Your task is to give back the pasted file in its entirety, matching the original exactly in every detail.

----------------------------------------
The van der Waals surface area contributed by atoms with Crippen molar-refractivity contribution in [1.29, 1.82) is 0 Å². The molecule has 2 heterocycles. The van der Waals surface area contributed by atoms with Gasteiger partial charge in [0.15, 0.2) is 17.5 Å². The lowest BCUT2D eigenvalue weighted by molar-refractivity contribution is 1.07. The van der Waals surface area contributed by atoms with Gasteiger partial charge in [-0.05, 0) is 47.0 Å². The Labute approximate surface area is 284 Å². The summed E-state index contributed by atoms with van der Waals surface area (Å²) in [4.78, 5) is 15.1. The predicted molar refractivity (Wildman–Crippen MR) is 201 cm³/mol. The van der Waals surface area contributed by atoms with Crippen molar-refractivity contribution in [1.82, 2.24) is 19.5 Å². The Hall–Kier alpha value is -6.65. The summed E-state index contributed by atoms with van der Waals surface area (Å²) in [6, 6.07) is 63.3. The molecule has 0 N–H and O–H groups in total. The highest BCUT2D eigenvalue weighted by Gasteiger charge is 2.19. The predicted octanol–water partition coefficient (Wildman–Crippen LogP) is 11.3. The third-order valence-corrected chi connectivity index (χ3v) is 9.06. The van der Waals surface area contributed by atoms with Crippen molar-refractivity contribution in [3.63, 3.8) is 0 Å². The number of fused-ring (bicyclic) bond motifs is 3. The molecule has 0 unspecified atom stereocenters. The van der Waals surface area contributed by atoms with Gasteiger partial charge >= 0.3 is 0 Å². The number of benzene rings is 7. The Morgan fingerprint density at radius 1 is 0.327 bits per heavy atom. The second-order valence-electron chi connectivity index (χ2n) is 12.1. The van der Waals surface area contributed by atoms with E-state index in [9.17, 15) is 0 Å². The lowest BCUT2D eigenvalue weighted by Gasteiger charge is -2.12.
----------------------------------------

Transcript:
The van der Waals surface area contributed by atoms with Crippen molar-refractivity contribution in [1.29, 1.82) is 0 Å². The molecule has 2 heterocycles. The van der Waals surface area contributed by atoms with Gasteiger partial charge in [0.15, 0.2) is 17.5 Å². The lowest BCUT2D eigenvalue weighted by molar-refractivity contribution is 1.07. The van der Waals surface area contributed by atoms with Gasteiger partial charge in [-0.05, 0) is 47.0 Å². The Labute approximate surface area is 284 Å². The summed E-state index contributed by atoms with van der Waals surface area (Å²) in [4.78, 5) is 15.1. The predicted molar refractivity (Wildman–Crippen MR) is 201 cm³/mol. The van der Waals surface area contributed by atoms with Crippen molar-refractivity contribution in [1.82, 2.24) is 19.5 Å². The Hall–Kier alpha value is -6.65. The summed E-state index contributed by atoms with van der Waals surface area (Å²) in [6, 6.07) is 63.3. The molecule has 0 N–H and O–H groups in total. The highest BCUT2D eigenvalue weighted by Gasteiger charge is 2.19. The predicted octanol–water partition coefficient (Wildman–Crippen LogP) is 11.3. The third-order valence-corrected chi connectivity index (χ3v) is 9.06. The van der Waals surface area contributed by atoms with Crippen molar-refractivity contribution in [3.63, 3.8) is 0 Å². The number of fused-ring (bicyclic) bond motifs is 3. The molecule has 0 unspecified atom stereocenters. The van der Waals surface area contributed by atoms with Gasteiger partial charge >= 0.3 is 0 Å². The number of benzene rings is 7. The Morgan fingerprint density at radius 1 is 0.327 bits per heavy atom. The second-order valence-electron chi connectivity index (χ2n) is 12.1. The van der Waals surface area contributed by atoms with E-state index in [9.17, 15) is 0 Å². The lowest BCUT2D eigenvalue weighted by Gasteiger charge is -2.12.